More imaginary Warming Stories

Western Siberia is starting to Thaw. No biggie except it’s basically a big peat bog and contains billions of tonnes of frozen methane which could be released into the atmosphere accelerating the global warming which isn’t happening:

http://news.bbc.co.uk/1/hi/sci/tech/4141348.stm

And across 16 european cities, the average temperature is at least 1c higher over a 5 year period than 30 years ago.

http://news.bbc.co.uk/1/hi/sci/tech/4140606.stm

oh and the Maldives is disappearing under the sea:

http://news.bbc.co.uk/1/hi/world/south_asia/3930765.stm

Well, who needs the Maldives anyway…

Japan, apparently.

You know that cities would be warmer now than 30 years ago because all those extra people, buildings and cars would increase the heat whether we have global warming or not?

Also, out here in the Bavarian countriside, it is bloody freezing. I’m working in the office with my jacket on in the middle of August. It’s been freezing for weeks. We’ve had a few very hot (30+) days, but mostly low 20s. The winter was also particularly cold around here. We had record lows in this town of below -20, a record for the whole of Bavaria of -24 in Augsburg, and a record for the entire country with -40 in a small town in the Alps.

That is a big part of it. It’s called the “heat island” effect; and it’s actually a pretty compelling demonstration of just how much of an effect greenhouse gases can have on climatic conditions, because they are what cause it. New York City has a big movement to encourage rooftop gardens and trees in an effort to reduce the effect.

I thought the “heat island” effect was caused by the concrete, tarmac, etc. soaking up the heat during the day and then releasing it into the atmosphere at night?

EDIT ^^^Beaten

I thought that was due to things like roads and stuff heating up during the day and remaining pretty hot during the night. I didn’t think it had anything to do with atmosphere. Mainly all that pavement absorbs the heat and stays pretty warm. Also all the airconditioners putting out heat to keep the buildings cool, cities have a much more dense population of AC units.

Most models show that some areas will actually get cooler (not sure if Bavaria is included). San Francisco and the Bay Area are actually supposed to become colder (on average) in a number of global warming models.

No, we don’t have any room for you.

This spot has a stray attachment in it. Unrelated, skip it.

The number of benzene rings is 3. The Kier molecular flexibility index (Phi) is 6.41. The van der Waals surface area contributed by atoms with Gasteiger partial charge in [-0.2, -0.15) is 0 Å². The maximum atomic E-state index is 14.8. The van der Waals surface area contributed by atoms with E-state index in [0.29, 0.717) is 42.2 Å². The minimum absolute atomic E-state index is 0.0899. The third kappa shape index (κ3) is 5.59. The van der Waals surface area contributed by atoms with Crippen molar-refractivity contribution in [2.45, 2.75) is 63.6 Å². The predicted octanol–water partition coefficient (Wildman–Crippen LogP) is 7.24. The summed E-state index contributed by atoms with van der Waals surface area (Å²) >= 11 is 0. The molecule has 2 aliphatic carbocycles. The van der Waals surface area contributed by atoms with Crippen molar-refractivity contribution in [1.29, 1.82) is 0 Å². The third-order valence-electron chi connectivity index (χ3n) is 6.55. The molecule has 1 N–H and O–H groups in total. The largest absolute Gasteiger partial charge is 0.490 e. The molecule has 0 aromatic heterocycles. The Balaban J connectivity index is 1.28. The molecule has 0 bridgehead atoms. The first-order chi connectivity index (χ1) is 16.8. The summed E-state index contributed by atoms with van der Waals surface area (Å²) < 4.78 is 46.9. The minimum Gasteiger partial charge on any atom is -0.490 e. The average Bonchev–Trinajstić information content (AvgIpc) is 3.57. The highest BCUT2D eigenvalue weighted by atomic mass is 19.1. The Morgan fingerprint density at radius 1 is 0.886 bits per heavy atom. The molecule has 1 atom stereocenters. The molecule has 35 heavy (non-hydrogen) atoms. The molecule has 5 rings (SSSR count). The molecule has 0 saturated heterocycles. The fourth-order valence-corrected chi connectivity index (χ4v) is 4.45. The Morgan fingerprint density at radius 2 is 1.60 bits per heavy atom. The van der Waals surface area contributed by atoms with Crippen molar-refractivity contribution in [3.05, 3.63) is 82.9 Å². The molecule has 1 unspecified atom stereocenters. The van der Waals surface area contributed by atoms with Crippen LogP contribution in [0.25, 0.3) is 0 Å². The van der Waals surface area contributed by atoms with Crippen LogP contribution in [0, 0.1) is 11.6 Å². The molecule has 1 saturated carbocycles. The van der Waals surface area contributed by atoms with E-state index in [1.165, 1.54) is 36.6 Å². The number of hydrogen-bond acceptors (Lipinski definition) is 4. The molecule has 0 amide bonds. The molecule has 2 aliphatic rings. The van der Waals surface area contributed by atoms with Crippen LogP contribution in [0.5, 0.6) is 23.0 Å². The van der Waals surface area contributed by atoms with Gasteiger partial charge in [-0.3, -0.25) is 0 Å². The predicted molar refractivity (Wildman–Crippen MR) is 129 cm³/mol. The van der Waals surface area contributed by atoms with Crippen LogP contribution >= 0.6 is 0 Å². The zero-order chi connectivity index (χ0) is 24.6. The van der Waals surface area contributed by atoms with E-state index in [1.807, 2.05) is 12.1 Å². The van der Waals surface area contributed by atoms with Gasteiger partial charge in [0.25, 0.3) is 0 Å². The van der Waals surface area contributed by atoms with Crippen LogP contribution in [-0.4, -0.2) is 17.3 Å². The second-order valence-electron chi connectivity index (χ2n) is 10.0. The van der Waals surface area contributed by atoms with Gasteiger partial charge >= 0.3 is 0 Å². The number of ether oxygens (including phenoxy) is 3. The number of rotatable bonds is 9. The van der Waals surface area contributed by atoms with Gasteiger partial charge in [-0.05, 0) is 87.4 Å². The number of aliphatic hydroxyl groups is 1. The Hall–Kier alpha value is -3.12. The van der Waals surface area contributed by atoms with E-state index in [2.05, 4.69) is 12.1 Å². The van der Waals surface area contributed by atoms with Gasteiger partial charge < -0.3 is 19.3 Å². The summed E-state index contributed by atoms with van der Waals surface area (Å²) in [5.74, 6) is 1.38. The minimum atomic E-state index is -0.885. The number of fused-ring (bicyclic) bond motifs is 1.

[quote=“Andrew_Mayer”]

Most models show that some areas will actually get cooler (not sure if Bavaria is included). San Francisco and the Bay Area are actually supposed to become colder (on average) in a number of global warming models.

No, we don’t have any room for you.[/quote]

Dude, I have no idea what the rest of the country is complaining about. I need 3 layers (one of which is a light sweater, the other a fleece-like coat) when I go out at night in SF. It’s dropping into the upper 50’s and low 60’s here at night. And it’s mid August.

Most models show that some areas will actually get cooler (not sure if Bavaria is included).

I’m sure it will become part of the model to prove global warming if it becomes a trend.

The problem I have with the global warming theory is how much it changes every year. I know we have the old chestnut about people claiming the next ice age was coming in the 70s, but it carries on today. In Britain, where I was living until recently, a spate of hot summers had the doomsayers out claiming proof of global warming. Then a spate of cold wet summers had them coming out and saying global warming models predict milder winters and cooler wetter summers. When we then had a spate of freezing cold winters, then global warming models showed that Britain was going to get colder because of the Gulf Stream. Now hot British summers are again proof of global warming.

I think the polluters have really won this one by making the burden of proof so high on the environmentalist side. The atmosphere is a highly chaotic and complex system and it’s extremely difficult to predict. That doesn’t mean that we should be dumping gasses into it that change its makeup significantly.

Global warming is about climate. Local observations are about the weather. If you observe it is cold/hot over a period of 30 years then you have something to talk about wrt. climate.

I know one thing: I’m going to play tennis this evening in some very imaginary heat… :lol:

Every now and again, the myth that “we shouldn’t believe global warming predictions now, because in the 1970’s they were predicting an ice age and/or cooling” surfaces. Recently, George Will mentioned it in his column (see Will-full ignorance) and the egregious Crichton manages to say “in the 1970’s all the climate scientists believed an ice age was coming” (see Michael Crichton’s State of Confusion ). You can find it in various other places too [here, mildly here, etc]. But its not an argument used by respectable and knowledgeable skeptics, because it crumbles under analysis. That doesn’t stop it repeatedly cropping up in newsgroups though.